NTC’S criticism fallout…says officials unable to account for wealthAt the opening of the 2018 National Toshaos Conference, Government has been accused of breaking promises made to the National Toshaos Council (NTC); and Indigenous People’s Affairs Minister Sydney Allicock, in seeming retaliation, has taken a tough stance against toshaos who allegedly profiteer off public funds.Sitting emotionless throughout NTC Chairman Joel Fredericks’s speech, which lambasted Government for its sloth in keeping promises made to indigenous peoples, Minister Allicock, when his turn came to speak, issued an ominous warning to the effect that toshaos had better be able to account for personal financial gains.“I must say that we have not gone to take anybody to court because of mismanagement of the village funds. But for this next council, I would like to signal to the toshaos that we had three years to get it right. You have to prove that you got it right!” Allicock warned.“So those toshaos who have public property and homes and cannot give account for the funds they were given responsibility for, you will be called to answer for it!” he declared.“We still have some persons who do not want to hand over keys, but you were notIndigenous People’s Affairs Minister Sydney Allicock, during his address to the Toshao’s Councilput in that position on your own; people put you there. You are servants of the people. Let us talk it! Walk it! Reflect it!” Allicock charged.The minister also expressed expectations for the NTC. According to Allicock, the Indigenous Affairs Ministry has, over the past three years, worked on unifying communities and facilitating discourse. He expressed hope that the new council would continue in this vein.“In going forward as the newly and hopefully improved NTC, we must elect persons to the executive committee based on what they can and will do for all indigenous people of Guyana. We must elect people who place a high premium on accountability; not just for resources placed at their disposal, but also for their actions,” he admonished.The Ministry of Indigenous People’s Affairs (MoIPA) has been awarded $2.2 billion in the 2018 budget. Last year, Government provided a budgetary allocation of $16 million to the NTC. It is understood that individual communities have been crafting Village Improvement Plans (VIP).The VIP is an initiative birthed from the Sustainable Indigenous Villages and Communities Policy (SIV&CP). Permanent Secretary in the Ministry of Indigenous Peoples’ Affairs, Alfred King, had last March said the MoIPA would be working with villages and communities in the Santa Rosa, Moruca Sub-district of Region One to implement their respective VIPs.King had been a member of a team led by Minister within the Indigenous Peoples Affairs Ministry, Valerie Garrido-Lowe, on a recent visit to Region One. King had explained the working of the VIP, and had claimed that its introduction was at an opportune time.During his presentation, King had said, “We are always going to use that as a model or framework to guide such development in communities; and I think the time is right now — after spending some time working on that plan in Region 9 — to roll it out as a national effort”.He had added, “It will require a number or resources, a lot of competence, a lot of technical support; and once there’s a good plan, where do you go next? Because a good plan just cannot make things happen; a good plan will just guide the process of development and/or implementing activities in a structured way.”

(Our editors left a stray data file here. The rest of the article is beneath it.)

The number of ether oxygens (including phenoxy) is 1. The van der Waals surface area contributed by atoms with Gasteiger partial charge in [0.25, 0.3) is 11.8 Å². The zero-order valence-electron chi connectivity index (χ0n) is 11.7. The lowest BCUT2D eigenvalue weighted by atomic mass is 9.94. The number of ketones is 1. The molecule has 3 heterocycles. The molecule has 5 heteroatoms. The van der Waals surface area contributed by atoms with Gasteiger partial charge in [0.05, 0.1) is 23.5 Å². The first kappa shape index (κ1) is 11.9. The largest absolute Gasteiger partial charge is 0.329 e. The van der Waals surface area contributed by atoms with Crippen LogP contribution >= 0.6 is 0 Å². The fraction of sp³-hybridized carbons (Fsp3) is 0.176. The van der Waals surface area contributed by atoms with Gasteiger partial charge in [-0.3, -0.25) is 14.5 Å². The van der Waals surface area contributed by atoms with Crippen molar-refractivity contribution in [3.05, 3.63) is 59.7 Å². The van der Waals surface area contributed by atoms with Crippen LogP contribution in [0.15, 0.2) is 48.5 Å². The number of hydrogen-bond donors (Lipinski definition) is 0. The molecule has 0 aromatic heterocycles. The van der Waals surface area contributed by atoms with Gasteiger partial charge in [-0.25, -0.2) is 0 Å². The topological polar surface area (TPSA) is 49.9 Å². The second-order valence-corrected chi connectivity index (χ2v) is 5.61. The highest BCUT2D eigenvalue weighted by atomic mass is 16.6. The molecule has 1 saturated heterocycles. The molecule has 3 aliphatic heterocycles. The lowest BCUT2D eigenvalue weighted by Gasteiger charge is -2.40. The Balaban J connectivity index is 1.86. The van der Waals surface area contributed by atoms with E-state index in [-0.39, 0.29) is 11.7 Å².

Republic Financial Holdings Limited (RFHL), the parent company of the Republic Bank Limited (RBL) Group, and its subsidiaries have recorded profits to the tune of US$184.5 million for the nine-month period, which ended June 30, 2019.This figure represents an increase of US$35.8 million or 24.1 per cent over the corresponding period in the previous year.According to RFHL Chairman Ronald Harford, it was reported at the end of March 31, 2019, that there were two significant one-off items— the net impact of which increased profits by US13.9 million. Excluding the impact of these items, he noted that the Group’s core profit was US$170.6 million, that is, US$21.9 million or 14.7 per cent more than the prior period.Apart from RBL Barbados, Harford said there was a general improvement in profitability across the Group, with the RBL Trinidad and Tobago Group earning US$9.8 million and Cayman National Corporation bringing in US$8.6 million— being the main contributors to the significant increase in core profitability. He added too that approximately one-third of RFHL’s core profits are generated from overseas operations.Meanwhile, the Group’s Chairman outlined that the total assets stood at US$12.8 billion at June 30, 2019, representing an increase of US$2.4 billion or 22.4 per cent over the corresponding period in June last year.“This was mainly due to the acquisition of Cayman National Corporation on March 13, 2019, which added US$1.7 billion to the Group’s asset base,” he noted.Furthermore, Harford mentioned RFHL’s previous announcement of the commencement of the process to acquire Scotiabank’s banking operations in Guyana, Sint Maarten and the Eastern Caribbean (Anguilla, Antigua and Barbuda, Dominica, Grenada, Saint Kitts and Nevis, Saint Lucia, and Saint Vincent and the Grenadines), saying, “we continue to engage the various regulators, whose approvals are required for the acquisition, through meetings/and or providing information”.Nevertheless, the RFHL Chairman posited that he expects the Group’s performance to continue for the remainder of the year.In its previous financial report, the RFHL Group reported a profit after taxation and non-controlling interest of $1.3 billion for the year that ended September 30, 2018.The directors had declared a dividend of $3.15 per share for that financial year. A half-year dividend of $1.25 per share was paid on June 1, 2018, making a total dividend on each share $4.40 (2017: $4.40).